Wednesday, 17 July 2019

Kent Black Arches, Barry, July 16th

A Kent Black Arches which is new for us and the garden in Barry. No records in TMOG or the new website database either?

I am not entirely sure whether to record this for the 16th or the 15th as it fluttered in the corner of my eye whilst I was preparing the moth trap last night. Therefore it was either hiding in the trap undiscovered from the previous night or on the lawn. After a short chase through the workings of my son's trampoline and the sweet peas I finally managed to pot it.



I just tried to get a better picture but it's very excitable so will have to try after work. Paul said one was taken last week at Kenfig so seems to be a moth on the move?

Last night overall was probably a bit moon-y after the eclipse and a little colder than previous nights so numbers were down a bit but there was a nice Swallow-tailed moth in with the usual mixture.

Monday, 8 July 2019

Mompha terminella

Stumbled across this Mompha terminella at Garnwen [SS8392], Maesteg on 6th July 2019. Not a good photo, but enough for ID.  Looking at the data on the new web site there have been only 2 previous Glamorgan records, one of which was a leaf-mine.


Saturday, 6 July 2019

Small Marbled, Barry, July 4th

Thursday night was quite good for numbers and new species for the year and I thought I might have a NFG in this little 'micro' which had survived the sparrows and blackbirds sat on the corner of the trap. After trawling through the micros book fruitlessly I realised it was a Small Marbled and not a micro at all!




Also from the same night we had two Round-winged Muslin NFG and this morning there was a single Lunar-spotted Pinion.





Monday, 1 July 2019

Llandaff Garden - 30th June


A lovely and warm evening, a balmy 21.2 C. Sadly, it was a disappointing evening except for a second garden record of Small Elephant Hawk moth, and a lovely micro - Chrysoclista linneella. A new record for the garden.


Chrysoclista linneella

Sunday, 30 June 2019

Creigiau Tuesday 25 June


Some micros from the garden moth box on Tuesday night. my tentative IDs are as follows, but I'm not really sure about any of them so would appreciate assistance before I put them on SEWBReCORD.
Bryotropha sp
Ephestia unicolorella
Endothenia sp (2 images)
Phycitodes sp (2 images)
Wax Moth (2 images)






Hot in Horton


Two traps left overnight in a garden by Horton Cliff produced a very good haul yesterday morning, with ~944 individuals of 126 species, the more interesting including: Plutella xylostella 20, Argyresthia cupressella 1, Argolamprotes micella 3, Lozotaeniodes formosana 1, Delplanqueia dilutella 2, Anerastia lotella 1, Udea ferrugalis 1, Mecyna asinalis 2, Privet Hawk-moth 8, Silky Wave 1, Mullein Wave 2, Small Blood-vein 1, Fern 3, Pretty Chalk Carpet 1, Haworth's Pug 3, Shaded Pug 1, Grass Emerald 6, Reddish Light Arches 2, Shore Wainscot 5, L-album Wainscot 3, Devonshire Wainscot 1, Sand Dart 2 & Crescent Dart 1. With a count 217, Dark Arches was the commonest species, followed by 180 Heart & Darts and 50 Large Yellow ‘Underpants’.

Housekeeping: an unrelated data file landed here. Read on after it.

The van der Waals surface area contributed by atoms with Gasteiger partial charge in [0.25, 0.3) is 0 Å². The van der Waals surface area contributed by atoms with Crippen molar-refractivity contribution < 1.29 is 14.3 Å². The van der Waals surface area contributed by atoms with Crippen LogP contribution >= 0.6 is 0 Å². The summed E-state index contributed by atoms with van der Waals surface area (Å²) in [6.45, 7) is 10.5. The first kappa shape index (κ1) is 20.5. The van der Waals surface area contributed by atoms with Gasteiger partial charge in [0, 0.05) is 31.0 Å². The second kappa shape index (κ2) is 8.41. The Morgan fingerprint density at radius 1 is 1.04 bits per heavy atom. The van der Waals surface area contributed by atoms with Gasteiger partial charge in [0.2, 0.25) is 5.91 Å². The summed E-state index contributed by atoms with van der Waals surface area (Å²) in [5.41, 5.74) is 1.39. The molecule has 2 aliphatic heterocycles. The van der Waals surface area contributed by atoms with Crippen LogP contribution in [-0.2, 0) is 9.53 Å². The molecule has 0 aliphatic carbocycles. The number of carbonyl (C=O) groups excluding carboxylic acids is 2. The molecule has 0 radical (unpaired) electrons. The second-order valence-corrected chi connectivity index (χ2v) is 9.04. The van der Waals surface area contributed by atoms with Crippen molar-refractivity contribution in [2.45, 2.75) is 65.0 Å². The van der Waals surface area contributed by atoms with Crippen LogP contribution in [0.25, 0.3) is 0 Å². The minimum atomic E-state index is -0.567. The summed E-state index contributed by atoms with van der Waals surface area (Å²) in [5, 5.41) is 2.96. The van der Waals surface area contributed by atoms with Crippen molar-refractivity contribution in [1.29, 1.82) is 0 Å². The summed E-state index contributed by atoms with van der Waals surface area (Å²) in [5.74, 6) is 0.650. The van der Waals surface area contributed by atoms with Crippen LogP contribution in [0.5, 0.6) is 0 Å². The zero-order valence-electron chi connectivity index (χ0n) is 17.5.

Later in the day we called in to see Veronica in Cwm Ivy; she had also recorded a bumper catch which including a Vestal she had potted up. She also observed a Hummingbird Hawk in her garden a couple of days previously and I saw one in the middle of Merthyr on the 26th. On the 27th we had two species at home, Argyresthia cupressella and Scarlet Tiger, taking our Gorseinon urban garden list onto 756.

Friday, 21 June 2019

Moths on Dyer's Greenweed

There are quite a few rare micro-moths on Dyer's Greenweed (there's even a Butterfly Conservation factsheet devoted to them, see here).  One of the reasons the moths are rare is that greenweed is a much declined plant of old pastures. Another reason is that management of remaining stands of the plant is often inappropriate for the moths, for example heavy grazing or mowing in late spring or early summer would remove any micro-moth larvae that would be feeding on the plants at the time.

Last year I found a larva of Mirificarma lentiginosella on greenweed on a chance visit to Cosmeston Lakes CP (see blog post here). I followed this up with a survey for Butterfly Conservation at Lavernock Point Nature Reserve last week, and was delighted to find not only quite a few M. lentiginosella larvae, but also four larvae of the rarer Agonopterix atomella. The latter species was only known from around 10 UK sites, with no Welsh records since the 1970s (those were in Gwent, where I failed to find it on surveys in 2014-2015).
Agonopterix atomella larva
Greenweed plants where Agonopterix atomella found
Mirificarma lentiginosella larva
Encouraged by this I thought it was worth a more extensive search at Cosmeston, and a visit yesterday resulted in a couple of M. lentiginosella and, more excitingly, seven larvae of A. atomella. These were spread over a wide area, in three different fields.

So we now know of two Welsh sites for these scarce moths, both in Glamorgan and separated by only a mile or two. The moths might be out there somewhere else, but there aren't many sites with good stands of the foodplant.